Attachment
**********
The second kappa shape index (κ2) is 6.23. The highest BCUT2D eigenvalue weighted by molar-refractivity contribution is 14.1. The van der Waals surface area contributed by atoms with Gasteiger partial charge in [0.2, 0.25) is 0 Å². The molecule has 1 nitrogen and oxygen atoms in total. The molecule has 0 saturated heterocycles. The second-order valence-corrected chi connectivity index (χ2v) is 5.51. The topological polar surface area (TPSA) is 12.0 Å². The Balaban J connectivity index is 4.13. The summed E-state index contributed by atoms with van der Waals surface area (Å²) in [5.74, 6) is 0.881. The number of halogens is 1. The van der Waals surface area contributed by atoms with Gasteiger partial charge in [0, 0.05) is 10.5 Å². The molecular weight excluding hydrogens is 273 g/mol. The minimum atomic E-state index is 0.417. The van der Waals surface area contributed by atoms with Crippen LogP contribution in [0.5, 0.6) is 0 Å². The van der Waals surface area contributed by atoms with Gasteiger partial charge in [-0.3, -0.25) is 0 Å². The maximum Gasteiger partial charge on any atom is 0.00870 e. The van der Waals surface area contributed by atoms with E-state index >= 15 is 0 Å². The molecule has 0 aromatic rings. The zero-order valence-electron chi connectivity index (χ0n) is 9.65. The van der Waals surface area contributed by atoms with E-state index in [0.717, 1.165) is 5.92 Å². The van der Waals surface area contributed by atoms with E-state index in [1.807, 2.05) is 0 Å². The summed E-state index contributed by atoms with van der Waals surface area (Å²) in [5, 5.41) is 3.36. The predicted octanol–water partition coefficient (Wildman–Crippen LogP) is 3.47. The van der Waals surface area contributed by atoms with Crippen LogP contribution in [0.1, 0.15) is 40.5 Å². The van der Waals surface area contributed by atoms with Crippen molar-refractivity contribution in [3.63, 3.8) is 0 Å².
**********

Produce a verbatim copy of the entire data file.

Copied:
The second kappa shape index (κ2) is 6.23. The highest BCUT2D eigenvalue weighted by molar-refractivity contribution is 14.1. The van der Waals surface area contributed by atoms with Gasteiger partial charge in [0.2, 0.25) is 0 Å². The molecule has 1 nitrogen and oxygen atoms in total. The molecule has 0 saturated heterocycles. The second-order valence-corrected chi connectivity index (χ2v) is 5.51. The topological polar surface area (TPSA) is 12.0 Å². The Balaban J connectivity index is 4.13. The summed E-state index contributed by atoms with van der Waals surface area (Å²) in [5.74, 6) is 0.881. The number of halogens is 1. The van der Waals surface area contributed by atoms with Gasteiger partial charge in [0, 0.05) is 10.5 Å². The molecular weight excluding hydrogens is 273 g/mol. The minimum atomic E-state index is 0.417. The van der Waals surface area contributed by atoms with Crippen LogP contribution in [0.5, 0.6) is 0 Å². The van der Waals surface area contributed by atoms with Gasteiger partial charge in [-0.3, -0.25) is 0 Å². The maximum Gasteiger partial charge on any atom is 0.00870 e. The van der Waals surface area contributed by atoms with E-state index >= 15 is 0 Å². The molecule has 0 aromatic rings. The zero-order valence-electron chi connectivity index (χ0n) is 9.65. The van der Waals surface area contributed by atoms with E-state index in [0.717, 1.165) is 5.92 Å². The van der Waals surface area contributed by atoms with E-state index in [1.807, 2.05) is 0 Å². The summed E-state index contributed by atoms with van der Waals surface area (Å²) in [5, 5.41) is 3.36. The predicted octanol–water partition coefficient (Wildman–Crippen LogP) is 3.47. The van der Waals surface area contributed by atoms with Crippen LogP contribution in [0.1, 0.15) is 40.5 Å². The van der Waals surface area contributed by atoms with Crippen molar-refractivity contribution in [3.63, 3.8) is 0 Å².